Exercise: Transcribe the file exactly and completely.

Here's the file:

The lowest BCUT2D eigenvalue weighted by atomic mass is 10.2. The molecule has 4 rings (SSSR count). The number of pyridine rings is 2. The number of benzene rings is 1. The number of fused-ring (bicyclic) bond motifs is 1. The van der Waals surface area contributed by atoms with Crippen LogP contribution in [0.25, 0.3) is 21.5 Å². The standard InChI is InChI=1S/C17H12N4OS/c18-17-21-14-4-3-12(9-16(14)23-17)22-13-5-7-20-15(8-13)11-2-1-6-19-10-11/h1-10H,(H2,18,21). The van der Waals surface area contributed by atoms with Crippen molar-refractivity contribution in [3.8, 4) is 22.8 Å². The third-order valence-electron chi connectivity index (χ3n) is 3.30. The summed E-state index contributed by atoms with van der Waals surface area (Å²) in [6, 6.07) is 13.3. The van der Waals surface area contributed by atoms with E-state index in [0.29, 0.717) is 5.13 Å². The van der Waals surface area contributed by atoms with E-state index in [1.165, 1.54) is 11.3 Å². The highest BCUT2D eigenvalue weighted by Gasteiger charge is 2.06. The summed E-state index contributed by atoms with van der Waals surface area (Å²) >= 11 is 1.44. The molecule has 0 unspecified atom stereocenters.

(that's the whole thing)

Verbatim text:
The lowest BCUT2D eigenvalue weighted by atomic mass is 10.2. The molecule has 4 rings (SSSR count). The number of pyridine rings is 2. The number of benzene rings is 1. The number of fused-ring (bicyclic) bond motifs is 1. The van der Waals surface area contributed by atoms with Crippen LogP contribution in [0.25, 0.3) is 21.5 Å². The standard InChI is InChI=1S/C17H12N4OS/c18-17-21-14-4-3-12(9-16(14)23-17)22-13-5-7-20-15(8-13)11-2-1-6-19-10-11/h1-10H,(H2,18,21). The van der Waals surface area contributed by atoms with Crippen molar-refractivity contribution in [3.8, 4) is 22.8 Å². The third-order valence-electron chi connectivity index (χ3n) is 3.30. The summed E-state index contributed by atoms with van der Waals surface area (Å²) in [6, 6.07) is 13.3. The van der Waals surface area contributed by atoms with E-state index in [0.29, 0.717) is 5.13 Å². The van der Waals surface area contributed by atoms with E-state index in [1.165, 1.54) is 11.3 Å². The highest BCUT2D eigenvalue weighted by Gasteiger charge is 2.06. The summed E-state index contributed by atoms with van der Waals surface area (Å²) >= 11 is 1.44. The molecule has 0 unspecified atom stereocenters.